01 The Drowned World (8:49)
02 Lost In The Park (8:55)
03 The Diphtongs Of Ancient Dialects (9:45)
04 Industrial Frictions (3:48)
05 Schlopbobo Mukma (5:05)
06 Ambient 3.14: The Torus (5:18)
07 We’ve Got A Future (8:56)
08 Lost At The Fair (4:50)
09 Nicaragua In My Bathtub (1:20)
Total time: 56:45
No label, no release date (circa 1986-1987).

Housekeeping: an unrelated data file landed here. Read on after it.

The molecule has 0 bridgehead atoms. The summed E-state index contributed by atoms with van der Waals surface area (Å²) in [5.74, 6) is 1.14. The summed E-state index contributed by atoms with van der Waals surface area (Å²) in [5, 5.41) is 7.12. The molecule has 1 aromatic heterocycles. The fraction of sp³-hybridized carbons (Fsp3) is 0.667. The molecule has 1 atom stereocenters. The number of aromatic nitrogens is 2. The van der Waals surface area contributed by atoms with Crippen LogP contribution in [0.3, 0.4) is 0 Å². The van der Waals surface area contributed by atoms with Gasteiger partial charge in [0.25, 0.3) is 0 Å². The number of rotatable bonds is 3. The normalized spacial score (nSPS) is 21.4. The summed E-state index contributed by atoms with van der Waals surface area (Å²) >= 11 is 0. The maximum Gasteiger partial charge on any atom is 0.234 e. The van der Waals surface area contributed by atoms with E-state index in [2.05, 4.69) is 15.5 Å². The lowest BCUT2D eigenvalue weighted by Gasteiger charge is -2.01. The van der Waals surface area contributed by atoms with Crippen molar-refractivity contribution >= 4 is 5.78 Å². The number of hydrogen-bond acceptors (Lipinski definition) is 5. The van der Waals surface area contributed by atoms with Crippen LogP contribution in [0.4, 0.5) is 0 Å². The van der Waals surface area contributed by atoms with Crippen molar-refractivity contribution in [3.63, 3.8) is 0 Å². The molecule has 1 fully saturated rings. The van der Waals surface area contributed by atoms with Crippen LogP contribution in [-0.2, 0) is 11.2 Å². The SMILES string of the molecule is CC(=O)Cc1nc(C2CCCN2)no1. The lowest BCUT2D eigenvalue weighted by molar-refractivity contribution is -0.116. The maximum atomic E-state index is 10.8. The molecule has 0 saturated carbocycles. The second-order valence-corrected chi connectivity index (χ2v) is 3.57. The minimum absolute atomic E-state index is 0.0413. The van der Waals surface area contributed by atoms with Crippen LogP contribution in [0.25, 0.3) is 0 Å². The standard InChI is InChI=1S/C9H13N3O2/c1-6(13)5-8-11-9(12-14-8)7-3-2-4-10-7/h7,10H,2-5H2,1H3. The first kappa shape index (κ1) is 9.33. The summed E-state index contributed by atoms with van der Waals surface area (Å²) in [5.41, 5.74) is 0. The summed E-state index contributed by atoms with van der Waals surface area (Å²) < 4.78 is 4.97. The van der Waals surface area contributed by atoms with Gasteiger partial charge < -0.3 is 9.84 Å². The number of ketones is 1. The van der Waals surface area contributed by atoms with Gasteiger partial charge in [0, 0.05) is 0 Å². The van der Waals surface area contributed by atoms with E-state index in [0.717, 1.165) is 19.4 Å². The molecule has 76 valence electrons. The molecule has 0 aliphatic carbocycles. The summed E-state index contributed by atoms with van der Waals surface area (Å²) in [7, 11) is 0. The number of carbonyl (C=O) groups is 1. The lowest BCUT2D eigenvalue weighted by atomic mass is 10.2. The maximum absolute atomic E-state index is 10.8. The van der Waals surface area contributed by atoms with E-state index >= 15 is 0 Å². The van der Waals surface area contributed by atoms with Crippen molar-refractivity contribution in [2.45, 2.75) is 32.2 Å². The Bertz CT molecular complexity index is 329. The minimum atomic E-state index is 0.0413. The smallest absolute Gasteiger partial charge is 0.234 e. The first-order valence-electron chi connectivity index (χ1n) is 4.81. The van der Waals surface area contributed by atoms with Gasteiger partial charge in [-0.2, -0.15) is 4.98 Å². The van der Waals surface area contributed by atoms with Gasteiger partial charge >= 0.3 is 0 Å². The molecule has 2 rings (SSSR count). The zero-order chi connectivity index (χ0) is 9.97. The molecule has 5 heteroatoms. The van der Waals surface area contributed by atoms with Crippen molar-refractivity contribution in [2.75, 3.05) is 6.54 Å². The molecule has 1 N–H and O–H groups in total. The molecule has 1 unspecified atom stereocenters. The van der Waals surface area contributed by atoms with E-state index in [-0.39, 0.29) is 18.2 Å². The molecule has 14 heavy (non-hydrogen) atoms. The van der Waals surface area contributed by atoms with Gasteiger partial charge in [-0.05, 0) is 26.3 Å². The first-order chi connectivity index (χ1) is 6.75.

A composer out of Eugene, Oregon, Phyllyp Vernacular was involved in the Eugene Electronic Music Collective (see here). But if we’re to judge from the typical reverbed ambient/industrial sonorities of this tape, he could as well be a californian musician in the same league as Naut Humon & Rex Probe’s Rythm & Noise (eg ‘Chasms Accord’, Ralph, 1985) or Marten Ingle (see his tape on French Tago Mago ‘Specific Pacific Archipelago’, also in 1985). Actually, this could be a Rythm & Noise side project since it really reminds the Chasms Accord LP, but I’m just guessing here, as information on this release is rather scarce. Plus, some vocal improvisation/babbling reminds me of Frank Zappa or The Residents. The cassette comes in a very unusual black felt wrapper whose bolts and screws are possibly an hommage to Depero’s ‘Libro bullonato’, published 1927 (bolted book, see picture below). The inside is made of satin with silkscreened pink letters – arguably the most refined cassette cover I have ever seen. The A side has 3 long ambient tracks while the B side is more varied. The opener is an apt soundtrack to JG Ballard’s The Drowned World, a beautiful, dreamy evocation of a lost future world. Keyboards and electronic processing are the main ingredients of Vernacular’s music – on the Eugene Electronic Music Collective tape, Vernacular is credited with DX-7, Korg MS20 and sequencer. His synth sounds are an interesting mix of german ambient (Klaus Schulze, Cluster) and american avantgarde electronics (David Tudor, David Behrman). Track #3 has processed vocals (the ‘diphtongs’ of the title) along electronic experimental droning sounds. Other tracks also include sound poetry a la David Moss/Henri Chopin on Schlopbobo Mukma, as well as concrete music (on the last track, for instance). This is a very fine release akin to the Rythm & Noise LP quoted above.
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